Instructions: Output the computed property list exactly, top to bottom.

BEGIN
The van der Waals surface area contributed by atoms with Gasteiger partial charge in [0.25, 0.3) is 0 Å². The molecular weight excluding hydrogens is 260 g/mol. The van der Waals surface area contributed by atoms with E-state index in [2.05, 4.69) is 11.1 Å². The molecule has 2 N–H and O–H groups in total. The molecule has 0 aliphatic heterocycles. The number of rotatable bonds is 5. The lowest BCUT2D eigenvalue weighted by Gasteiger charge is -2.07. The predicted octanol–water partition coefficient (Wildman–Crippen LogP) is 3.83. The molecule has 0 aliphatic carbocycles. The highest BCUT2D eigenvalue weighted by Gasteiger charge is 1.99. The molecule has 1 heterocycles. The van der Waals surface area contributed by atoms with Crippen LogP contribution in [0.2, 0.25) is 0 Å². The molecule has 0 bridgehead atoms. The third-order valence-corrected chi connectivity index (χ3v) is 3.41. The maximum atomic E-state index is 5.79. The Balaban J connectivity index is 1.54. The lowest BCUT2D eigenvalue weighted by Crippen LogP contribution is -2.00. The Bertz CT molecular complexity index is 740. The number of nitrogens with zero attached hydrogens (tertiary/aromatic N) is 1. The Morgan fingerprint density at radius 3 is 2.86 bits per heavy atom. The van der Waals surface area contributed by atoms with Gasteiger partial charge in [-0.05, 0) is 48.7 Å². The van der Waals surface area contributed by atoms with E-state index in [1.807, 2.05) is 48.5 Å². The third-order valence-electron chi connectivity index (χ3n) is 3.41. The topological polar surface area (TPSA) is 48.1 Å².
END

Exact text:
The van der Waals surface area contributed by atoms with Gasteiger partial charge in [0.25, 0.3) is 0 Å². The molecular weight excluding hydrogens is 260 g/mol. The van der Waals surface area contributed by atoms with E-state index in [2.05, 4.69) is 11.1 Å². The molecule has 2 N–H and O–H groups in total. The molecule has 0 aliphatic heterocycles. The number of rotatable bonds is 5. The lowest BCUT2D eigenvalue weighted by Gasteiger charge is -2.07. The predicted octanol–water partition coefficient (Wildman–Crippen LogP) is 3.83. The molecule has 0 aliphatic carbocycles. The highest BCUT2D eigenvalue weighted by Gasteiger charge is 1.99. The molecule has 1 heterocycles. The van der Waals surface area contributed by atoms with Crippen LogP contribution in [0.2, 0.25) is 0 Å². The molecule has 0 bridgehead atoms. The third-order valence-corrected chi connectivity index (χ3v) is 3.41. The maximum atomic E-state index is 5.79. The Balaban J connectivity index is 1.54. The lowest BCUT2D eigenvalue weighted by Crippen LogP contribution is -2.00. The Bertz CT molecular complexity index is 740. The number of nitrogens with zero attached hydrogens (tertiary/aromatic N) is 1. The Morgan fingerprint density at radius 3 is 2.86 bits per heavy atom. The van der Waals surface area contributed by atoms with Gasteiger partial charge in [-0.05, 0) is 48.7 Å². The van der Waals surface area contributed by atoms with E-state index in [1.807, 2.05) is 48.5 Å². The third-order valence-electron chi connectivity index (χ3n) is 3.41. The topological polar surface area (TPSA) is 48.1 Å².